It’s not something you buy every day. But when it’s time to buy carpet, you’ll want to know your stuff. Make a bad decision and you’ll pay dearly for a long time, and I am not talking just about the money. You’ll pay a significant price in dissatisfaction and disappointment.
First, decide the style of carpet and type of fiber you want, determined by where it will be installed and how much money you have to spend.
Visit several retail carpet stores that will let you take carpet samples home for a few days. Walk on them, view them in a different light. Set a heavy piece of furniture on them to see if the fibers will “rebound” once removed.
No matter how much pressure the sales staff pours on, remember you are not obligated to purchase from any store even if you checked out samples from them.
Styles of Carpet
Usually one solid color with even, smooth pile height. Varies from lightweight (apartment-grade) with fewer tufts per square inch to heavier weights that are very dense. Comes in a vast range of colors. Shows footprints and vacuum marks.
Two shades mixed with varying pile heights that reduces vacuum marks and footprints. About the same price as plush.
Very tightly twisted tufts of yarn. More expensive than plush but wears much longer—15 years is not unusual. Frieze comes in a variety of pile heights from short all the way to super shag. Durable, holds up to heavy use without matting or showing traffic patterns. Rebounds well.
Has two types of tufts—loops and cut pile in varying heights. Often called high-low. Usually has several shades of color varying from light to dark. Doesn’t show much dirt; often used in apartments.
Very dense cut pile carpet with well-defined tufts. You can actually see the individual tuft tips, giving it a very textured look. Has a rough, textured appearance, although quite similar in appearance to plush.
A popular choice in recent years, berber has nothing to do with color (usually comes in light earth tones) but rather with construction. Berber capret is made of short looped yarn that is aligned in rows for a uniform look. The loops can snag and run easily like a pair of hose. When that happens, it is nearly impossible to repair.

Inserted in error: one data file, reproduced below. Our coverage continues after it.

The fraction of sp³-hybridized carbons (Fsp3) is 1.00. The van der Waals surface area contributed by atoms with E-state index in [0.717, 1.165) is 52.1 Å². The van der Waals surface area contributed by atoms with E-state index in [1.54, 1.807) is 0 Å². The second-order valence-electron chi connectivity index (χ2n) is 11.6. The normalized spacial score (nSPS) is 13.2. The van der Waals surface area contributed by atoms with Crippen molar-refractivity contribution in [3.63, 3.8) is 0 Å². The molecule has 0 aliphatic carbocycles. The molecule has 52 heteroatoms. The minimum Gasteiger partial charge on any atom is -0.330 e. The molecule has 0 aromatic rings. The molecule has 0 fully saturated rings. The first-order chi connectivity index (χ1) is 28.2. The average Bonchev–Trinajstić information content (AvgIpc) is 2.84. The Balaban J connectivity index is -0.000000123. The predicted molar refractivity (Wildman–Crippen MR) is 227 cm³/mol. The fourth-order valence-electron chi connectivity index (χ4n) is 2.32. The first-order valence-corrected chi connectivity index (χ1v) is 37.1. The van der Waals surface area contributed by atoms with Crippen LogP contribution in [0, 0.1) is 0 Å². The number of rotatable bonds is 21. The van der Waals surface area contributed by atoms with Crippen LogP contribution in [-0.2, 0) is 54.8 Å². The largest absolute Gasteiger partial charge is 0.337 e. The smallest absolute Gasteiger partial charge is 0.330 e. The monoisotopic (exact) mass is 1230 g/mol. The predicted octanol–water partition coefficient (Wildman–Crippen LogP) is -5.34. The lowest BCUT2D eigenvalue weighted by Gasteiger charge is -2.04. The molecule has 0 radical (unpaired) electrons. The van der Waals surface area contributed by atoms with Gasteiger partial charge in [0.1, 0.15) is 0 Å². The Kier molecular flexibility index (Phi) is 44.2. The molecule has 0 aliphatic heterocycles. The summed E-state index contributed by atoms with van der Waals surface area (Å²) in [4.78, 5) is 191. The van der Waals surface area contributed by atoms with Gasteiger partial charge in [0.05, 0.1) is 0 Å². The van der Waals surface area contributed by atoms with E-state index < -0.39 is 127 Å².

Cut pile berber
Not really berber, as the loops are all cut to make short pile from fat yarn. The speckled look resembles the look of berber. Looks good when new but wears poorly.
Known for its small, low-level loops and short cut pile. Usually glued to the floor. Not typically used in residential areas, as it’s not soft underfoot.
Types of fiber
A synthetic fiber that out-performs all other fibers. It wears well, cleans like a dream, resists matting and comes in all colors and styles. And it is inexpensive.
This fiber is made from polypropylene, a type of plastic. Olefin is quite cheap. Most berber carpets are made of olefin. But olefin has problems. It is difficult to clean—more like impossible—so it tends to look dingy in traffic areas. Feels rough underfoot.
Polyester or P.E.T.
This feels very soft but beware—polyester carpet mats terribly and is not resilient. Because polyester carpet feels so great and is quite inexpensive, it’s a favorite among uninformed consumers. Not unlike polyester leisure suits. Remember them?
Quite expensive, but a truly elite fiber for carpet. Requires cleaning by a specialist who deals in wool. Wears well, lasts for decades but not often worth the price, which can be astronomical.
Paddings under carpet
Each carpet manufacturer recommends a specific pad for a specific style. Don’t go higher or lower than recommended—go with exactly the type of padding recommended to insure the best result.
This is the type of padding that usually comes with the “padding included” or “free padding” offer. Don’t accept it. It will not hold up to traffic, will flatten quickly and is not recommended for residential use.
The most common for residential installations, rebond is made of recycled urethane foam, is usually multi-colored and looks like lots of little pieces stuck together (it is). It comes in a variety of densities and thicknesses to accommodate all manufacturers’ specifications.
Very dense and more expensive than rebond, fiber pad will help a berber carpet wear better.
- Take care of spots the moment they happen. Use a good spot remover like Spot Shot.
- Hold off as long as possible from having the carpet professionally steam cleaned, but once you do this set a standing appointment for at least once yearly.
- The best thing you can do for carpet is to vacuum often and thoroughly—twice weekly if at all possible.
And in conclusion …
Have you figured it out? There is no better carpet for the price than a 100% nylon frieze installed over rebond pad. Nylon frieze resists stains. Spots that do happen come up very easily. It does not mat or become crushed, even in high-traffic areas. Nylon frieze is reasonably soft underfoot and will bring you many years of enjoyment.
That was easy. Now comes the hard part—selecting a color you will enjoy for 15 years or longer!
First published: 4-14-15; Revised, Republished 3-27-19
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